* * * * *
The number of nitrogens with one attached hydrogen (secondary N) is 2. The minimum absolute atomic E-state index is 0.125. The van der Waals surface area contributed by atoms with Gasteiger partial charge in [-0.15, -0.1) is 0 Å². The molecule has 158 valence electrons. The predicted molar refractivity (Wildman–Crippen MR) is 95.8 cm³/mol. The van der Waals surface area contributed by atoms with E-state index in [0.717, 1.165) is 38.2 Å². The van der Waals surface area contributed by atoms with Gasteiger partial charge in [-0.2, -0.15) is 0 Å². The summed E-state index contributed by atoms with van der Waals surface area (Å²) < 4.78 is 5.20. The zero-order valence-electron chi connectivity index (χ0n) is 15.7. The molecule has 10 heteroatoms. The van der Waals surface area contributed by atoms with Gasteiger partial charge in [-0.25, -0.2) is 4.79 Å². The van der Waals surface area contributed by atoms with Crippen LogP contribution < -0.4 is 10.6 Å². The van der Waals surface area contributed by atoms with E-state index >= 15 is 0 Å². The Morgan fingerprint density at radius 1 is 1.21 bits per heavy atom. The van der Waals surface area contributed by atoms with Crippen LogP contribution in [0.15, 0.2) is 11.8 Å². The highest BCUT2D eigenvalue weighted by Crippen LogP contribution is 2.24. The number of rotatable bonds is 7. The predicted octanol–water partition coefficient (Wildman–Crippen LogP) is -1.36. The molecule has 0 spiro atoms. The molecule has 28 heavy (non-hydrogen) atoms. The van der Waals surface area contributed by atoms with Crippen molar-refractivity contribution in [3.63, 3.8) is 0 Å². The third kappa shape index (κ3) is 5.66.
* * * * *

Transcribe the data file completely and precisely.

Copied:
The number of nitrogens with one attached hydrogen (secondary N) is 2. The minimum absolute atomic E-state index is 0.125. The van der Waals surface area contributed by atoms with Gasteiger partial charge in [-0.15, -0.1) is 0 Å². The molecule has 158 valence electrons. The predicted molar refractivity (Wildman–Crippen MR) is 95.8 cm³/mol. The van der Waals surface area contributed by atoms with E-state index in [0.717, 1.165) is 38.2 Å². The van der Waals surface area contributed by atoms with Gasteiger partial charge in [-0.2, -0.15) is 0 Å². The summed E-state index contributed by atoms with van der Waals surface area (Å²) < 4.78 is 5.20. The zero-order valence-electron chi connectivity index (χ0n) is 15.7. The molecule has 10 heteroatoms. The van der Waals surface area contributed by atoms with Gasteiger partial charge in [-0.25, -0.2) is 4.79 Å². The van der Waals surface area contributed by atoms with Crippen LogP contribution < -0.4 is 10.6 Å². The van der Waals surface area contributed by atoms with E-state index >= 15 is 0 Å². The Morgan fingerprint density at radius 1 is 1.21 bits per heavy atom. The van der Waals surface area contributed by atoms with Crippen LogP contribution in [0.15, 0.2) is 11.8 Å². The highest BCUT2D eigenvalue weighted by Crippen LogP contribution is 2.24. The number of rotatable bonds is 7. The predicted octanol–water partition coefficient (Wildman–Crippen LogP) is -1.36. The molecule has 0 spiro atoms. The molecule has 28 heavy (non-hydrogen) atoms. The van der Waals surface area contributed by atoms with Crippen molar-refractivity contribution in [3.63, 3.8) is 0 Å². The third kappa shape index (κ3) is 5.66.